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DWTH Day 40: The Wind Took Out a Tent Stake

DWTH Day 40: The Wind Took Out a Tent Stake

Stats

👣 Miles: 16.88

📈 Elevation Gain: 558 ft

📉 Elevation Loss: 2,192 ft

Overall Weather: Overcast, Warm

A Super Windy Night

When we set up last night, we had a light wind. Enough that we added the extra stake-out of the head section. But we didn’t want to disturb the area a ton by loading the stakes down with rocks. The breeze wasn’t bad…

That is, until 12:20 a.m. when the wind picked up enough to rip a tent stake out. Karma held the pole upright while I got out, hammered the stake again, and found a large rock to go on top of it. 

To be fair, we were only using my vestibule because a cholla lay in wait immediately on Karma’s side. 

Needless to say, we slept like shit. 

The wind eventually calmed down, but it kept waking us up periodically. 

“Trust the Sheep”

Descending some rocky slopes in desert mountains.
The Start of the Descent

When we got up an hour later than normal, we started off following a bighorn sheep path sans sheep. 

I kept my eyes out, but those desert bighorn sheep can be elusive. 

The comment on the waypoint marking the bit of trail was, “Trust the sheep.”  As in, this decent is going to suck, and you should follow the ones that know how to move here. 

No problem. The sheep took us to a shelf ledge further down. That may have been a better campsite, but we didn’t know that. 

The rest of the descent was one of those steep, loose, and rocky numbers. 

However, we didn’t like BT’s line here. We tried it, looked around, and followed the sheep again. We followed the sheep one drainage beyond where the GPS line went and found a different way down. 

The line notes were as described: steep, loose, and rocky.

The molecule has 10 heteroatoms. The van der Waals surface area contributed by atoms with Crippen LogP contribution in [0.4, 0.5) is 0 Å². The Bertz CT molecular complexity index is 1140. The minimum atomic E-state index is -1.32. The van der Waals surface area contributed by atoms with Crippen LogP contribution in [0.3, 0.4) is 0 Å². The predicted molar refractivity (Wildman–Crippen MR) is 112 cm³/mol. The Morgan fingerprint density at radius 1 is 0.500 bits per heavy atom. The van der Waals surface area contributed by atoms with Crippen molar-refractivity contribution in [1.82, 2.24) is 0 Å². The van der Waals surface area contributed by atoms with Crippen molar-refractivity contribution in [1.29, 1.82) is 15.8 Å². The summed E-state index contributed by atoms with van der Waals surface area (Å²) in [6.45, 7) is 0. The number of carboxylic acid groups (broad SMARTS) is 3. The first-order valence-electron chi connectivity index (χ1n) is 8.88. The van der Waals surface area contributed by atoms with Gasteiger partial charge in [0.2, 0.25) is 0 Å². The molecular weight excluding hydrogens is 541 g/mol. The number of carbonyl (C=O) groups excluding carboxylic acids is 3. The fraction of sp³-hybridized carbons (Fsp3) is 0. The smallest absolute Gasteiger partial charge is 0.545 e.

The drainage the sheep went to had significant bedrock—basically, solid footing. It had a few rocks on it, but you could easily kick them off and have good steps most of the time. 

The drainages connected, and we followed the washout. 

“I’m Testing the Limits of This Thing!”

Our wash took us to a 4WD road. There, leaving the trailhead where we were heading, was a Ford SUV of some sort. 

This guy was definitely out for an adventure as he went right down some steep shit the vehicle probably should not have done. Like the stuff that you can get down, but can you get back up? Questionable. 🤨 

Either way, we stepped out of his way. He stopped and talked with us for about a minute. His intro to the conversation was, “I’m testing the limits of this thing!”

Then, he looked us up and down, staring blatantly at our sandals, then asking, “Uh, you guys got enough water?”  He’s been the first person out in a vehicle of any kind who’s actually asked us that, and we really appreciated it.  We actually had enough and said so. What we would have given for that two days ago coming out of the Whipples, though…

If he asked us that, we figured he would have enough water if he got stuck. He seemed in shape enough to walk out for help if needed. 

Some Single Track

Panorama view of remote desert mountains.
After the Single Track

After the first person we talked to in 5 days besides each other, we got on an actual trail for about a mile. 

It was even rock-lined. 🤯

It had some crazy legend about gold being left under an arch, but there were hundreds of small arches. It sounded like BS to me. 

Either way, it walked us by several prospecting pits and holes. 

It also took us by a rock formation that the map called “Mexican Hat.”  However, after we walked away from it in the next wash, it looked more like a turtle’s head than a hat. From the back view, it had a head, shell, and a pointy, angled tail. 🐢 

Some Sprinkles

A bighorn sheep skull.
Bighorn Sheep Skull

We got a few sprinkles on the way out into the next wide valley. 

It was not significant enough rain to make any potholes or tinajas, but enough to pull the umbrella out a few times to block my face. The drops dried so quickly that we didn’t bother with rain jackets or pack covers. 

I had checked the forecast radar, and it looked like storms were traveling across the route ahead of us, so 🤞 for full guzzlers and Tinajas.

A Long Sandy Road

A thru-hiker making some miles through a valley on a sandy dirt road with the sunset.
Sunset Miles

Our day ended with a long, sandy road through a wide valley. 

After the poor sleep, we weren’t trying to crush any miles.  Our feet have become a bit tired of washes and sand, so we took a lot of breaks to look around. 

Eventually, we got a beautiful sunset over the next mountain range, and we found a flat enough campsite. 

Loral Ann

Friday 31st of May 2024

You are a great writer. Thank you for sharing your journey.

mandyredpath

Saturday 1st of June 2024

Thank you Loral Ann! I promise I'll get the rest of these daily posts out at some point 😂

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